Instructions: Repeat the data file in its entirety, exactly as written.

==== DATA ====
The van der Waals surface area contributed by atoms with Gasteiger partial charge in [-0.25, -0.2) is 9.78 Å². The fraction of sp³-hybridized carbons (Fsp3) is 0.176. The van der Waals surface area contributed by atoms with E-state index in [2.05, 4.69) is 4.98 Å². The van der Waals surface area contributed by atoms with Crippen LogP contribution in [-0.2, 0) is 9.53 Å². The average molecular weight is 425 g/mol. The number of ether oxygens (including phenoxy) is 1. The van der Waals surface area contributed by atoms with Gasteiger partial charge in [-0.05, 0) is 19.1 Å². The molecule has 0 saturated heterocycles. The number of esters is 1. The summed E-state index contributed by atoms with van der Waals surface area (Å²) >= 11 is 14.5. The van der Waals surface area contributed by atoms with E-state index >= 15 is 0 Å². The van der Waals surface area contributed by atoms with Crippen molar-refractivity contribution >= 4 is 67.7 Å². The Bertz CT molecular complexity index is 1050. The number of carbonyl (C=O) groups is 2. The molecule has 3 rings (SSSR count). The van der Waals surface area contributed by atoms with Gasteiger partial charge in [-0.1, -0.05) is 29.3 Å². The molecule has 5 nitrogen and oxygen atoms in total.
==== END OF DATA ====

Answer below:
The van der Waals surface area contributed by atoms with Gasteiger partial charge in [-0.25, -0.2) is 9.78 Å². The fraction of sp³-hybridized carbons (Fsp3) is 0.176. The van der Waals surface area contributed by atoms with E-state index in [2.05, 4.69) is 4.98 Å². The van der Waals surface area contributed by atoms with Crippen LogP contribution in [-0.2, 0) is 9.53 Å². The average molecular weight is 425 g/mol. The number of ether oxygens (including phenoxy) is 1. The van der Waals surface area contributed by atoms with Gasteiger partial charge in [-0.05, 0) is 19.1 Å². The molecule has 0 saturated heterocycles. The number of esters is 1. The summed E-state index contributed by atoms with van der Waals surface area (Å²) >= 11 is 14.5. The van der Waals surface area contributed by atoms with E-state index >= 15 is 0 Å². The van der Waals surface area contributed by atoms with Crippen molar-refractivity contribution >= 4 is 67.7 Å². The Bertz CT molecular complexity index is 1050. The number of carbonyl (C=O) groups is 2. The molecule has 3 rings (SSSR count). The van der Waals surface area contributed by atoms with Gasteiger partial charge in [-0.1, -0.05) is 29.3 Å². The molecule has 5 nitrogen and oxygen atoms in total.